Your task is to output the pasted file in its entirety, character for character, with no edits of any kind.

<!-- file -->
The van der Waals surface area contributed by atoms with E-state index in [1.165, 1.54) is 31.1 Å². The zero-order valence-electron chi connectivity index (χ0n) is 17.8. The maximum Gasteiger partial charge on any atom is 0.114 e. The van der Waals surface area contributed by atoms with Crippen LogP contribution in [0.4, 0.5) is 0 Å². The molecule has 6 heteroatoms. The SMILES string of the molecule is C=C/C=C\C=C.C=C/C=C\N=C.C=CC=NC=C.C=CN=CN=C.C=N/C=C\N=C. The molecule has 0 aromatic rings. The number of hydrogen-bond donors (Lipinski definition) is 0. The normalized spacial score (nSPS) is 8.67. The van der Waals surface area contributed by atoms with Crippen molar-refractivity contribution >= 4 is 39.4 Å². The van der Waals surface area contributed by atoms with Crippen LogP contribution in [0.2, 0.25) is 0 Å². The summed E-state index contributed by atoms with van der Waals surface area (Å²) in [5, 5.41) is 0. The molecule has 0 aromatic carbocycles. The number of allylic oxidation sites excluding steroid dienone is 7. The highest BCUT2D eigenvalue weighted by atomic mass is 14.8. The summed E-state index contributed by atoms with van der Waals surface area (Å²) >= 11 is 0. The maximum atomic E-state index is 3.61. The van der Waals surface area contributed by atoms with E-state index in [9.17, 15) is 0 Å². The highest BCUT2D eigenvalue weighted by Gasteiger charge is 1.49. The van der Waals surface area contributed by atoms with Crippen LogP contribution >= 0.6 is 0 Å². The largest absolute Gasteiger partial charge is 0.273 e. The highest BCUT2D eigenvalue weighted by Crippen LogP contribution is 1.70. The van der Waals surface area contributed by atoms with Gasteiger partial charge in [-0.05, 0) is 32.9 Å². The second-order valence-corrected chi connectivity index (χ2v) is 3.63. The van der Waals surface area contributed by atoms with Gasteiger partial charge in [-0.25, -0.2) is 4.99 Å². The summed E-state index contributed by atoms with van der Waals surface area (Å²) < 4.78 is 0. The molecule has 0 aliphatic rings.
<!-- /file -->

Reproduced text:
The van der Waals surface area contributed by atoms with E-state index in [1.165, 1.54) is 31.1 Å². The zero-order valence-electron chi connectivity index (χ0n) is 17.8. The maximum Gasteiger partial charge on any atom is 0.114 e. The van der Waals surface area contributed by atoms with Crippen LogP contribution in [0.4, 0.5) is 0 Å². The molecule has 6 heteroatoms. The SMILES string of the molecule is C=C/C=C\C=C.C=C/C=C\N=C.C=CC=NC=C.C=CN=CN=C.C=N/C=C\N=C. The molecule has 0 aromatic rings. The number of hydrogen-bond donors (Lipinski definition) is 0. The normalized spacial score (nSPS) is 8.67. The van der Waals surface area contributed by atoms with Crippen molar-refractivity contribution >= 4 is 39.4 Å². The van der Waals surface area contributed by atoms with Crippen LogP contribution in [0.2, 0.25) is 0 Å². The summed E-state index contributed by atoms with van der Waals surface area (Å²) in [5, 5.41) is 0. The molecule has 0 aromatic carbocycles. The number of allylic oxidation sites excluding steroid dienone is 7. The highest BCUT2D eigenvalue weighted by atomic mass is 14.8. The summed E-state index contributed by atoms with van der Waals surface area (Å²) >= 11 is 0. The maximum atomic E-state index is 3.61. The van der Waals surface area contributed by atoms with E-state index in [9.17, 15) is 0 Å². The highest BCUT2D eigenvalue weighted by Gasteiger charge is 1.49. The van der Waals surface area contributed by atoms with Crippen LogP contribution >= 0.6 is 0 Å². The largest absolute Gasteiger partial charge is 0.273 e. The highest BCUT2D eigenvalue weighted by Crippen LogP contribution is 1.70. The van der Waals surface area contributed by atoms with Gasteiger partial charge in [-0.05, 0) is 32.9 Å². The second-order valence-corrected chi connectivity index (χ2v) is 3.63. The van der Waals surface area contributed by atoms with Gasteiger partial charge in [-0.25, -0.2) is 4.99 Å². The summed E-state index contributed by atoms with van der Waals surface area (Å²) < 4.78 is 0. The molecule has 0 aliphatic rings.